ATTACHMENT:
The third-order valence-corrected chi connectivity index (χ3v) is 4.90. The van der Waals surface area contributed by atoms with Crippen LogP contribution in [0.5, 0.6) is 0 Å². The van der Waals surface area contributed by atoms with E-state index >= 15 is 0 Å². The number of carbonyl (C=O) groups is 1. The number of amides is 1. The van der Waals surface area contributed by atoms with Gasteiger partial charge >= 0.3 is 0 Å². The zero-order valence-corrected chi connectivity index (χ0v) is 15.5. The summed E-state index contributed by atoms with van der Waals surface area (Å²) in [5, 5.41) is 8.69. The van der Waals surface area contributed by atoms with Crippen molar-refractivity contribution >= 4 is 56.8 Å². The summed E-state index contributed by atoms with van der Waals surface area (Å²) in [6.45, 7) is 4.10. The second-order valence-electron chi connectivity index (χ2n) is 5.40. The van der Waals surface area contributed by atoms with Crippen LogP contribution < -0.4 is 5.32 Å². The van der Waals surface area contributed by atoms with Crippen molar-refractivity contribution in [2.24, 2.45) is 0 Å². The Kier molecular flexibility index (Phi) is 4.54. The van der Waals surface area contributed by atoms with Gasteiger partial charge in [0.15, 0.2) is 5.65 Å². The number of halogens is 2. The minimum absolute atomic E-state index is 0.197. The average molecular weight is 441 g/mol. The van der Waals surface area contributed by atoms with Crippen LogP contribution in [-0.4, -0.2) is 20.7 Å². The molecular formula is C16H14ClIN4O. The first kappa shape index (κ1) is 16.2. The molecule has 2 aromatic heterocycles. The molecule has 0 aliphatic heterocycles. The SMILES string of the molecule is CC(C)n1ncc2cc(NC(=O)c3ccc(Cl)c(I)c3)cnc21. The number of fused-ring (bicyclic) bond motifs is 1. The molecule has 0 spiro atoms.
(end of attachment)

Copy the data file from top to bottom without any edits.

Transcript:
The third-order valence-corrected chi connectivity index (χ3v) is 4.90. The van der Waals surface area contributed by atoms with Crippen LogP contribution in [0.5, 0.6) is 0 Å². The van der Waals surface area contributed by atoms with E-state index >= 15 is 0 Å². The number of carbonyl (C=O) groups is 1. The number of amides is 1. The van der Waals surface area contributed by atoms with Gasteiger partial charge >= 0.3 is 0 Å². The zero-order valence-corrected chi connectivity index (χ0v) is 15.5. The summed E-state index contributed by atoms with van der Waals surface area (Å²) in [5, 5.41) is 8.69. The van der Waals surface area contributed by atoms with Crippen molar-refractivity contribution >= 4 is 56.8 Å². The summed E-state index contributed by atoms with van der Waals surface area (Å²) in [6.45, 7) is 4.10. The second-order valence-electron chi connectivity index (χ2n) is 5.40. The van der Waals surface area contributed by atoms with Crippen LogP contribution < -0.4 is 5.32 Å². The van der Waals surface area contributed by atoms with Crippen molar-refractivity contribution in [2.24, 2.45) is 0 Å². The Kier molecular flexibility index (Phi) is 4.54. The van der Waals surface area contributed by atoms with Gasteiger partial charge in [0.15, 0.2) is 5.65 Å². The number of halogens is 2. The minimum absolute atomic E-state index is 0.197. The average molecular weight is 441 g/mol. The van der Waals surface area contributed by atoms with Crippen LogP contribution in [-0.4, -0.2) is 20.7 Å². The molecular formula is C16H14ClIN4O. The first kappa shape index (κ1) is 16.2. The molecule has 2 aromatic heterocycles. The molecule has 0 aliphatic heterocycles. The SMILES string of the molecule is CC(C)n1ncc2cc(NC(=O)c3ccc(Cl)c(I)c3)cnc21. The number of fused-ring (bicyclic) bond motifs is 1. The molecule has 0 spiro atoms.